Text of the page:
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Taking the Bite
Out of the Gas Crisis
Every Penny Counts...


With spiraling pump prices and uncertain oil futures, Americans are facing some tough decisions each time they turn their engines over and head down the highway.

Many of us will simply cut back the number of miles we drive as our first line of defense. But you didn't buy that RV or 4Xwheeler just to leave it parked in the garage or driveway, did you?

Learning to drive with conservation in mind may reduce your overall gas consumption, and making certain your vehicle is in top condition could provide a greater savings than you imagine. Would you be interested in saving around $60-$80 in fuel costs for every 1,000 miles you drive?

Driving experts say it's possible, provided you're willing to slow down a little, keep your motor tuned to high efficiency and reduce the number of stops you make while traveling.

But why take their word for it. Scan over the tips and tricks that follow then put them to the test on your next road trip. Your savings may not be as great as the next guy's, but you will earn yourself better mileage.

Driving Efficiently

Avoid rapid acceleration; most horsepower (consumes a lot of gas) is built into cars for acceleration; relatively little power (and thus fuel) is required to maintain speed.
Avoid hard braking and sudden stops. Stay alert and anticipate traffic lights, stop signs and merges. Use turn signals. Traffic will move more smoothly, which saves fuel for everyone.
When starting out, shift up to the next gear (manual transmission) as soon as possible without straining the engine.
Drive more slowly. One study reported that for all vehicles tested there was at least 20% loss in fuel economy as cruising speed was increased from 55 to 75 mph. So, 20 mpg at 55 mph becomes 16 mpg or less at 75 mph.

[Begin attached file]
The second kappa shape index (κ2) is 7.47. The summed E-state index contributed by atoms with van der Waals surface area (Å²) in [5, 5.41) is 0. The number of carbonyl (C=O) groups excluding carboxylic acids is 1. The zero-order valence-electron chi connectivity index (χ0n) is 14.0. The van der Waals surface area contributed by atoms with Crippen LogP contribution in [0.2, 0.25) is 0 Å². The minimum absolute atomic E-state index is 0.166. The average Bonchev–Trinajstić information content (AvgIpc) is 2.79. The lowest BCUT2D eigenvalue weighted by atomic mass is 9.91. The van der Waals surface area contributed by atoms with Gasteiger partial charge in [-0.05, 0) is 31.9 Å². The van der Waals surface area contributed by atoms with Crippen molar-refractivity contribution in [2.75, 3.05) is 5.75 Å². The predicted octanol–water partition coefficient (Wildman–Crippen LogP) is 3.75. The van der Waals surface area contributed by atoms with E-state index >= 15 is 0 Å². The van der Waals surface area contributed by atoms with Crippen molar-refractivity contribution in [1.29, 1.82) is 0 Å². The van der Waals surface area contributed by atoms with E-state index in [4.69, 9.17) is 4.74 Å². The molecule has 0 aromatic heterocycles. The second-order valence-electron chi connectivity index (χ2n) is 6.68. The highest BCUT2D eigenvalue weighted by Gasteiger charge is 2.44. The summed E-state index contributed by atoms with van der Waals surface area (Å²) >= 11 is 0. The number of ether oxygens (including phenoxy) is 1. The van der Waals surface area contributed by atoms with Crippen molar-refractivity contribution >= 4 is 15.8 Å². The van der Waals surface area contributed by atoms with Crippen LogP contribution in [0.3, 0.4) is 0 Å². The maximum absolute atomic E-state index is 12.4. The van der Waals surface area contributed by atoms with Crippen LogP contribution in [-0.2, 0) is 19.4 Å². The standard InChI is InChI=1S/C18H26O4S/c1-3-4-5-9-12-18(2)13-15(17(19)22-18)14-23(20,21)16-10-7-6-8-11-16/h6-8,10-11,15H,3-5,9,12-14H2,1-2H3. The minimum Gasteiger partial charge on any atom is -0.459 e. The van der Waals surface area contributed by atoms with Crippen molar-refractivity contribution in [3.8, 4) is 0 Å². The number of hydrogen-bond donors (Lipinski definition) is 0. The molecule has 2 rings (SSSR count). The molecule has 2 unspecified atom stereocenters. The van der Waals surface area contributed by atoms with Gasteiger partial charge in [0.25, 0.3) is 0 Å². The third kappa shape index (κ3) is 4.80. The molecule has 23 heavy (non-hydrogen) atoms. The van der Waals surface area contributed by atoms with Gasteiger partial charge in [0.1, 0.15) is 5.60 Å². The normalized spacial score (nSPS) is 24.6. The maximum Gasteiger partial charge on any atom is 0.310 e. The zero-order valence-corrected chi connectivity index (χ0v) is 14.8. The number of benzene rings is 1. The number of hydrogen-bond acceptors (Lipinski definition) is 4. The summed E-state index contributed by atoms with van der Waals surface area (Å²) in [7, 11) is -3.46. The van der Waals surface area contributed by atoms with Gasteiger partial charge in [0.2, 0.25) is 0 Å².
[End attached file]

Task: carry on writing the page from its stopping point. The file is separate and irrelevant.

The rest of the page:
If your car has an instantaneous mpg indicator, use it to improve your driving efficiency.
Remove extra weight from the car; 100 extra pounds may cost 1 mpg. Pack lightly for trips.
Try to avoid using roof racks and remove when they are not in use.
Use cruise control on highway trips.
For any stop you expect to last more than a minute, shut of your engine rather than letting it idle.
Do not warm engine up before driving; it is not necessary, even in cold weather.
Do not rev engine before shutting it off; this wastes fuel and can dilute motor oil, leading to excessive wear on engine parts.
Reduce the use of your air conditioner at low driving speeds. When driving over 40 mph using the air conditioner costs less fuel than having windows open.
Park in the shade and/or leave windows slightly open to reduce the need for air conditioning.

Fuel and Maintenance
Replace air and fuel filters regularly as instructed by your vehicle's maintenance manual; change air filter more often if driving in dusty conditions.
Keep engine properly tuned.
Use API certified "Energy Conserving" motor oil, either conventional or synthetic. Use the service classification and viscosity specified for your vehicle. Example: SJ and 5W-30. Follow use/change interval in vehicle owner's manual.
Do not buy "aggressive" tread tires if you do not need them.
Keep tires properly inflated and wheels aligned.
Do not use mid-grade or premium grade gasoline unless specified for your vehicle. Older vehicles may require these grades to avoid "knock" which reduces power and may damage the engine.
Do not overfill the tank.
Determine gasoline mileage periodically. Declining mileage can be an early indicator of mechanical problems or a need for servicing.
Store emergency fuel supply or fuel for gasoline-fueled power equipment in sealed, airtight containers, and it will still be usable in another season.

Happy traveling!


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